Law, Power, and the Sovereign State: The Evolution and Application of the Concept of Sovereignty
In the wake of the collapse of the Soviet bloc, it is timely to ask what continuing role, if any, the concept of sovereignty can and should play in the emerging &"new world order.&" The aim of Law, Power, and the Sovereign State is both to counter the argument that the end of the sovereign state is close at hand and to bring scholarship on sovereignty into the post-Cold War era. The study assesses sovereignty as status and as power and examines the issue of what precisely constitutes a sovereign state.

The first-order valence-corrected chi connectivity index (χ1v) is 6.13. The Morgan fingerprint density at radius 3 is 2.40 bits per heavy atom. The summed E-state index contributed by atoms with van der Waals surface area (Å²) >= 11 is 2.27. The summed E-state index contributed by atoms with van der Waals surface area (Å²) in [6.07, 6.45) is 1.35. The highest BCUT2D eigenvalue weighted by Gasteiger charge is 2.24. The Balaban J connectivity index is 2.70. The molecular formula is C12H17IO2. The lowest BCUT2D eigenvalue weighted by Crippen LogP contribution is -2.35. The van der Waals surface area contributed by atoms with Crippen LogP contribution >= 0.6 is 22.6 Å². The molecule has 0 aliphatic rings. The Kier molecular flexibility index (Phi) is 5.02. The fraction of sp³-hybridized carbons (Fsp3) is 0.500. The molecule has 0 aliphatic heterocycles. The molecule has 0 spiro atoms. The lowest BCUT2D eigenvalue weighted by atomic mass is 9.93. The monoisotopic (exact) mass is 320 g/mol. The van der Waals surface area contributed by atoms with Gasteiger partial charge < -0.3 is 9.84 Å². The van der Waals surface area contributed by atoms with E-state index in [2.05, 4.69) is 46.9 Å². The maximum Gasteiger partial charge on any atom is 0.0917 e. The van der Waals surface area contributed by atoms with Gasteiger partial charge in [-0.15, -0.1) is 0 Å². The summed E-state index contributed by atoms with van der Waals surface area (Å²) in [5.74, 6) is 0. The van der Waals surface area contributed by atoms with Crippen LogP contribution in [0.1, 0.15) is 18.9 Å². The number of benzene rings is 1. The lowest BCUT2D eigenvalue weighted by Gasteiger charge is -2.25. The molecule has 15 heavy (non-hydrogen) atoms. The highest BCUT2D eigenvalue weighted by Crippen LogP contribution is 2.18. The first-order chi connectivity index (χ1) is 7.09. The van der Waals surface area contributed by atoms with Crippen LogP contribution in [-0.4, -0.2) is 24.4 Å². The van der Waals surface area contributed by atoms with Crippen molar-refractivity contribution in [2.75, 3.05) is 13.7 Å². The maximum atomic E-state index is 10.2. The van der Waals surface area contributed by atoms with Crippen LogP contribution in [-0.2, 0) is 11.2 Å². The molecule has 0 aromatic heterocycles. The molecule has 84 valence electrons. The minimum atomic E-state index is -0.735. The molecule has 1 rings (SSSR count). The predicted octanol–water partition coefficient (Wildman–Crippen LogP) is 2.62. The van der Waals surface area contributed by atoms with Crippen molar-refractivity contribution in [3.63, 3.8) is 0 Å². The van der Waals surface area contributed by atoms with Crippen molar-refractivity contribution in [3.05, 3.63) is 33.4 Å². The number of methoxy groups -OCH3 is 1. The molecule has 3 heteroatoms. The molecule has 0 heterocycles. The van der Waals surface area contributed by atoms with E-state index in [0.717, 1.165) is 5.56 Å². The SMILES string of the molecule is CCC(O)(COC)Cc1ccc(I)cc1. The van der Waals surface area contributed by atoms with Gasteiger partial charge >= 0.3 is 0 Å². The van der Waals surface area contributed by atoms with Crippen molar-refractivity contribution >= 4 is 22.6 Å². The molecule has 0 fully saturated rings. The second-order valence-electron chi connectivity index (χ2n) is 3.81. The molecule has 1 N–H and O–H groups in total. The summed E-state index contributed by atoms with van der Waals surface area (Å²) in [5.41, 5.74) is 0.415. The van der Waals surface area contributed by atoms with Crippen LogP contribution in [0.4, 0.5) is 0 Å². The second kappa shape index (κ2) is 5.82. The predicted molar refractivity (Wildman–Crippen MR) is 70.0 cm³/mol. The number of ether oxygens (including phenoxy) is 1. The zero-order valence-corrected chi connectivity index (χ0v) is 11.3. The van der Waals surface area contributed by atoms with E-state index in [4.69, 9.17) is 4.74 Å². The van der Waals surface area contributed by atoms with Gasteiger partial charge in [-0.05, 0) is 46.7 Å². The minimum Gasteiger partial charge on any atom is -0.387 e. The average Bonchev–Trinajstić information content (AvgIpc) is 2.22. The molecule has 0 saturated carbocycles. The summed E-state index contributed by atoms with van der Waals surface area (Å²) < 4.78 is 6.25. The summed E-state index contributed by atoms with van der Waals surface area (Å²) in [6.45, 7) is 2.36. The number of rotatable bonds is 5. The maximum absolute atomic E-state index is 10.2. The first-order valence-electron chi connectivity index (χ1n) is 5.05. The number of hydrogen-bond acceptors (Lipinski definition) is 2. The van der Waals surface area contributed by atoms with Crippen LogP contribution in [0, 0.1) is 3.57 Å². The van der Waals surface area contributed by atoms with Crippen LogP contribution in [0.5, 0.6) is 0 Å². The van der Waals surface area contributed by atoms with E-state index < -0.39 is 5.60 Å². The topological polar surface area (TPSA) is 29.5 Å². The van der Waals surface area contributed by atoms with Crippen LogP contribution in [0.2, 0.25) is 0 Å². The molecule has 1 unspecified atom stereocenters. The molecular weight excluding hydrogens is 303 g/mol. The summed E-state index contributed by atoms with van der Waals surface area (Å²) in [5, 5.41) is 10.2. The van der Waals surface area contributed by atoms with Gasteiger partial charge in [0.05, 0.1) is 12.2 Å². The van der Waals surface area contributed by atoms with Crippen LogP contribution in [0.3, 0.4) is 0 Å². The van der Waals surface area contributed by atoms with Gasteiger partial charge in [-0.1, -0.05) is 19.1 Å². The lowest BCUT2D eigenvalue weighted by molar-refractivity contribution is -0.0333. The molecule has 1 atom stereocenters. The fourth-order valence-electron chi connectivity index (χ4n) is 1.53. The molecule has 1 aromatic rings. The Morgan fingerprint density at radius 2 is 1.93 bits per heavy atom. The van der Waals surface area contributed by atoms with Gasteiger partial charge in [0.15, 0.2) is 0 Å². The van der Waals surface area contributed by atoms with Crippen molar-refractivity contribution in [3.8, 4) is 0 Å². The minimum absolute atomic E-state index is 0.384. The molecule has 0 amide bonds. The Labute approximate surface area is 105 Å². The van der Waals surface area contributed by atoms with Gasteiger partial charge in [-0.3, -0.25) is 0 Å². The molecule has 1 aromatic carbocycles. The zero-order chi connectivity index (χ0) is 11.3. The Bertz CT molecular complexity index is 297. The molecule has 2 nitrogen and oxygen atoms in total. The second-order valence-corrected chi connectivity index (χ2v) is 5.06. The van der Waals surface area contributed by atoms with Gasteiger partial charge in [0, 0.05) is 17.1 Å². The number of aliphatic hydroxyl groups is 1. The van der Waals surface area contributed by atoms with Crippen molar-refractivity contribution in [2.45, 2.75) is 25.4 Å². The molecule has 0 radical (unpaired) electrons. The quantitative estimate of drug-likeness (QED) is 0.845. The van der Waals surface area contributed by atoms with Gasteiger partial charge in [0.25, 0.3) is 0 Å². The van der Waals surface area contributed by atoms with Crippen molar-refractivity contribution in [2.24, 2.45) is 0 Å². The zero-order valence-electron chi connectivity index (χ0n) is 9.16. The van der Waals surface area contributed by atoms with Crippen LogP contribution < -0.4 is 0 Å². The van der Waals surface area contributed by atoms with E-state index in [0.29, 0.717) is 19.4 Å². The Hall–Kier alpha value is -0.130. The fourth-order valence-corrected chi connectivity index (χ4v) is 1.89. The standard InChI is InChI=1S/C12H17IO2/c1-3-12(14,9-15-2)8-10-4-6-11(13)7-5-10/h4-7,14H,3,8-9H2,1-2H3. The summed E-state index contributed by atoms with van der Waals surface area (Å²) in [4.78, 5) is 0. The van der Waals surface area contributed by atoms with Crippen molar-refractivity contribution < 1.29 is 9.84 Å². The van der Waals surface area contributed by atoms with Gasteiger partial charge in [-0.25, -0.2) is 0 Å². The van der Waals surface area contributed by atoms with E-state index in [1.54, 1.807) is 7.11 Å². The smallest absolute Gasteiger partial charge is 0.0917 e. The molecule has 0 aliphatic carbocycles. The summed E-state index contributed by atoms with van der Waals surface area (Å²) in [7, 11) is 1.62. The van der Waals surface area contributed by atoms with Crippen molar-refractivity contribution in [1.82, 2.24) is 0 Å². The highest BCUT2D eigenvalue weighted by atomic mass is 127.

In determining how a political entity gains sovereignty, the authors introduce the requirements of de facto independence and de jure independence and explore the ambiguities inherent in each. They also examine the political process by which the international community formally confers sovereign status. Fowler and Bunck trace the continuing tension of the &"chunk and basket&" theories of sovereignty through the history of international sovereignty disputes and conclude by considering the usefulness of sovereignty as a concept in the future study and conduct of international affairs. They find that, despite frequent predictions of its imminent demise, the concept of sovereignty is alive and well as the twentieth century draws to a close.